An individual may use either of their parents’ surnames dependent upon the situation. Strangers should be guided by the individual as to how they would like to be known.
Traditional Gypsy women dress modestly, with legs covered. Often they will also have heads and arms covered. Gold jewellery worn is a symbol of status and wealth.
Traditionally there have been strict rules about hygiene. The customs are known as ‘mochadi’ (ritually unclean) as opposed to ‘chikli’ (merely dusty or acceptably dirty). For instance it is ‘mochadi’ to have a toilet in a caravan where food is prepared or to wash one’s body in a bowl for washing crockery. Tea towels are washed in a separate bowl and a menstruating woman might not be permitted to prepare food. In some families cats are seen as ‘mochadi’ while dogs would not be allowed in the home.
Visitors should wait to be invited into a trailer by the occupant, who may prefer to talk outside the family home. They should avoid any mention of anything at all sexual or related to bodily functions. If tea is offered it should be accepted as it is a sign of acknowledgement of the family’s cleanliness and also of acceptance by the family of the visitor.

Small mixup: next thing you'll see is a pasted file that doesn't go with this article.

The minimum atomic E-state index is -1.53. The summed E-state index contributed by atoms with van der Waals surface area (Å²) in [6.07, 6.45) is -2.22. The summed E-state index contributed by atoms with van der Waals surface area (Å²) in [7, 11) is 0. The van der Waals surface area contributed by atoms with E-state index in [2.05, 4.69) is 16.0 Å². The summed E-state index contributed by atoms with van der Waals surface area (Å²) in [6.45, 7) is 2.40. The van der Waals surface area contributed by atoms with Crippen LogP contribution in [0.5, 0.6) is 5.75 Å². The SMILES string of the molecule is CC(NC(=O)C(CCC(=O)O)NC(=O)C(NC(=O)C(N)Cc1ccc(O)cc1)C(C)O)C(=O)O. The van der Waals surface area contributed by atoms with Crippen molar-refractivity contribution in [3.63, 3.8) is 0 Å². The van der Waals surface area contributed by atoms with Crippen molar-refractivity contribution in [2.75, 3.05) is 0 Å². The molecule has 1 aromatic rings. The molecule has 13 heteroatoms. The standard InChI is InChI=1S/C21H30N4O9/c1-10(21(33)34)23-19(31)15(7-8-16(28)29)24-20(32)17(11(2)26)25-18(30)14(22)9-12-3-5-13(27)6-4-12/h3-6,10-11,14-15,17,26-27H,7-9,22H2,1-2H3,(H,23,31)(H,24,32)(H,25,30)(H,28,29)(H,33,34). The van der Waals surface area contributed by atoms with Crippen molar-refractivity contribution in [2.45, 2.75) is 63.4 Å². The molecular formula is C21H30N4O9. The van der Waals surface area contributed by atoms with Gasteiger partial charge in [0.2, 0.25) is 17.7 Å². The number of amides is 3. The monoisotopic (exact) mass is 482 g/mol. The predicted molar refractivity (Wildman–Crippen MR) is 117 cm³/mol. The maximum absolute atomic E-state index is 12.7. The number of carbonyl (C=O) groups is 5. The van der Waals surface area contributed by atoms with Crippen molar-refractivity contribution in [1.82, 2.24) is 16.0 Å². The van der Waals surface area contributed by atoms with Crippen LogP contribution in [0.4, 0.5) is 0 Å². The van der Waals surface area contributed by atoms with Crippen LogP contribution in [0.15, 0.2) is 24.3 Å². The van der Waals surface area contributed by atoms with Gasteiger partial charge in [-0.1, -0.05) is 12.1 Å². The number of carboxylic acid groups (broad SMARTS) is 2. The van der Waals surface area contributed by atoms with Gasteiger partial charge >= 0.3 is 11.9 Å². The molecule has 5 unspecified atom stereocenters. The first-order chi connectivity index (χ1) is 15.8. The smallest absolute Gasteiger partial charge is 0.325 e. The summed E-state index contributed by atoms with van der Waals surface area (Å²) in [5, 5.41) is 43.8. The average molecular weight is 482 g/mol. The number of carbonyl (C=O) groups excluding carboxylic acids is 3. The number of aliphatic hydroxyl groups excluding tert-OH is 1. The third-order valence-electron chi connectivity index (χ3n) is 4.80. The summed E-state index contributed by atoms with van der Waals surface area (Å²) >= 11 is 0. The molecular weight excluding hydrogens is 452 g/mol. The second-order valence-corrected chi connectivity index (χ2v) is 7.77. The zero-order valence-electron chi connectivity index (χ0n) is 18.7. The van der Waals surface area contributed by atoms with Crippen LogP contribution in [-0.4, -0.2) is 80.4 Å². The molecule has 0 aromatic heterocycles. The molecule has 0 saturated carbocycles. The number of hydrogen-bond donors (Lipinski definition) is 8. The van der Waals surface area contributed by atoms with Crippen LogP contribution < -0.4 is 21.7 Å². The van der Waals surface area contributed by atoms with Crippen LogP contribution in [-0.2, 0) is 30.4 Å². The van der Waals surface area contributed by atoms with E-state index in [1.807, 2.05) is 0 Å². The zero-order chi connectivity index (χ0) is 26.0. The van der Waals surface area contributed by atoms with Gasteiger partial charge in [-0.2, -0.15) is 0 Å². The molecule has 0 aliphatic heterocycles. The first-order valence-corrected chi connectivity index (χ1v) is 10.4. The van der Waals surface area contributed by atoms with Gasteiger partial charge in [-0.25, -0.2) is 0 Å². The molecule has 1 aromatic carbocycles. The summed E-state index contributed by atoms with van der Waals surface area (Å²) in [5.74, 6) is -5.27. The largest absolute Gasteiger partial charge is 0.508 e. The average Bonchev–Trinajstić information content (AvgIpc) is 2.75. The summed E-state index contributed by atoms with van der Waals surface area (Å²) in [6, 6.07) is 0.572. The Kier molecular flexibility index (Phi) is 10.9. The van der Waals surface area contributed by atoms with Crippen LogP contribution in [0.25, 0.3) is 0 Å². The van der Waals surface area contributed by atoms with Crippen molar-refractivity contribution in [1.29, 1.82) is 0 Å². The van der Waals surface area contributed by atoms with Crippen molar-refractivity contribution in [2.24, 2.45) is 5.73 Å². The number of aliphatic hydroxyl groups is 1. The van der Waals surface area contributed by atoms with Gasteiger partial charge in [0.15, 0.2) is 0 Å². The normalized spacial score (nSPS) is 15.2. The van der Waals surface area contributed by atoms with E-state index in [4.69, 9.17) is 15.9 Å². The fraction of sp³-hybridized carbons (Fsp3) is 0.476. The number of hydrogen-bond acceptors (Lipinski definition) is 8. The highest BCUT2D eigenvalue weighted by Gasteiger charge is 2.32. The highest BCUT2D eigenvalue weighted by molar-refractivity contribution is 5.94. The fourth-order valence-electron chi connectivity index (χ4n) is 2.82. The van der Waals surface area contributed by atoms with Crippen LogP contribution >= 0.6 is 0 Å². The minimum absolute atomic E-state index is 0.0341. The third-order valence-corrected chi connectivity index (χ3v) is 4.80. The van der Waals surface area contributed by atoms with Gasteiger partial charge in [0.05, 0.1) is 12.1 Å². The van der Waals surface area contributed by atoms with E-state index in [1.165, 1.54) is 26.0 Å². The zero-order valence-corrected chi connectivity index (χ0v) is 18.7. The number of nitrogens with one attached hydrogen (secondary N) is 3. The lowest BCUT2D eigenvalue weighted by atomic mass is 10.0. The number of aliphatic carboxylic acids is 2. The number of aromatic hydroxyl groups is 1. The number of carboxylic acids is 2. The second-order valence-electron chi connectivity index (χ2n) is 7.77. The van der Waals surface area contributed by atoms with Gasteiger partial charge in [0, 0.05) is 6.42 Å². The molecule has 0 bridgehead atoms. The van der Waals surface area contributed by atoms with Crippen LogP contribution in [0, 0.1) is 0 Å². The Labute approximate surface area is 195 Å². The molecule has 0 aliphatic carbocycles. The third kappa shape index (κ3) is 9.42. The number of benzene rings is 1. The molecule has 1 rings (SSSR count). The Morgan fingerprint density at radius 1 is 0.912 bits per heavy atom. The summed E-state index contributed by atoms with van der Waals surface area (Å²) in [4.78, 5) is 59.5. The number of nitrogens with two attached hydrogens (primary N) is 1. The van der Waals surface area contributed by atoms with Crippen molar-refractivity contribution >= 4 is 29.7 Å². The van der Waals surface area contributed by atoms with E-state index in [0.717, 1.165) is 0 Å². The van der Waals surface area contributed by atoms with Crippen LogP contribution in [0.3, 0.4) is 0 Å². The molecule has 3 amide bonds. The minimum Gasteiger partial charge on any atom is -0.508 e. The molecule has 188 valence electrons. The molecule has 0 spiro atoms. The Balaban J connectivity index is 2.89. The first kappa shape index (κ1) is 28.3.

In the past Traveller Gypsies were skilled in the preparation of herbal cures for most diseases and illnesses. These may still be used by the older generation, but most Travellers use conventional medical treatments today, although it can be difficult seeing a doctor or keeping appointments at a hospital if you have no legal place to stop. If a Traveller is hospitalised expect many people to turn up to visit, especially if a new baby has been born! Some Gypsies think of hospitals as concentrations of Gorgio disease and still only resort to using a hospital in emergencies – for instance when a baby needs treatment. However, since hospitals are seen as polluted, places of death and disease, they are the best place for handling the rites of passage that Gypsies see as most polluting – childbirth and death.
Many Travellers, particularly men, are heavy smokers. As intermarriage is common, there is a higher risk of chromosomal recessive disorders. Sometimes standard immunisations are not carried out, so there may be a higher rate of tetanus, polio and tuberculosis.